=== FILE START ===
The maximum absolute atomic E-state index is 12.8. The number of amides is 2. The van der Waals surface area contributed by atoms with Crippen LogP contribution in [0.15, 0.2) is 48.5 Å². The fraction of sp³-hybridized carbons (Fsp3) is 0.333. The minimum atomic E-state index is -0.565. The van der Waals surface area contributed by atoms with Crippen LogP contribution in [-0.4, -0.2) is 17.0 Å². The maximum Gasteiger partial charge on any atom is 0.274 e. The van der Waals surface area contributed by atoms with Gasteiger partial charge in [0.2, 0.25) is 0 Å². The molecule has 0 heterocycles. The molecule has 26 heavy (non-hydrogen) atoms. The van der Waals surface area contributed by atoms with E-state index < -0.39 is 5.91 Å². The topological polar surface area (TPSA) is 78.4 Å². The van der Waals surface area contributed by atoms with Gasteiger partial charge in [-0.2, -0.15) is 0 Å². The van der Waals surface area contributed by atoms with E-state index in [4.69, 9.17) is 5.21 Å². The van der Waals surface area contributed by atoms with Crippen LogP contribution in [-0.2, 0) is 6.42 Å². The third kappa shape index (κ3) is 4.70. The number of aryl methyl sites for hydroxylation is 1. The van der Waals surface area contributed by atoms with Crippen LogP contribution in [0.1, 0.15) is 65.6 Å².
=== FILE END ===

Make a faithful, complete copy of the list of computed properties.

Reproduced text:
The maximum absolute atomic E-state index is 12.8. The number of amides is 2. The van der Waals surface area contributed by atoms with Crippen LogP contribution in [0.15, 0.2) is 48.5 Å². The fraction of sp³-hybridized carbons (Fsp3) is 0.333. The minimum atomic E-state index is -0.565. The van der Waals surface area contributed by atoms with Crippen LogP contribution in [-0.4, -0.2) is 17.0 Å². The maximum Gasteiger partial charge on any atom is 0.274 e. The van der Waals surface area contributed by atoms with Gasteiger partial charge in [0.2, 0.25) is 0 Å². The molecule has 0 heterocycles. The molecule has 26 heavy (non-hydrogen) atoms. The van der Waals surface area contributed by atoms with E-state index < -0.39 is 5.91 Å². The topological polar surface area (TPSA) is 78.4 Å². The van der Waals surface area contributed by atoms with Gasteiger partial charge in [-0.2, -0.15) is 0 Å². The van der Waals surface area contributed by atoms with E-state index in [4.69, 9.17) is 5.21 Å². The van der Waals surface area contributed by atoms with Crippen LogP contribution in [-0.2, 0) is 6.42 Å². The third kappa shape index (κ3) is 4.70. The number of aryl methyl sites for hydroxylation is 1. The van der Waals surface area contributed by atoms with Crippen LogP contribution in [0.1, 0.15) is 65.6 Å².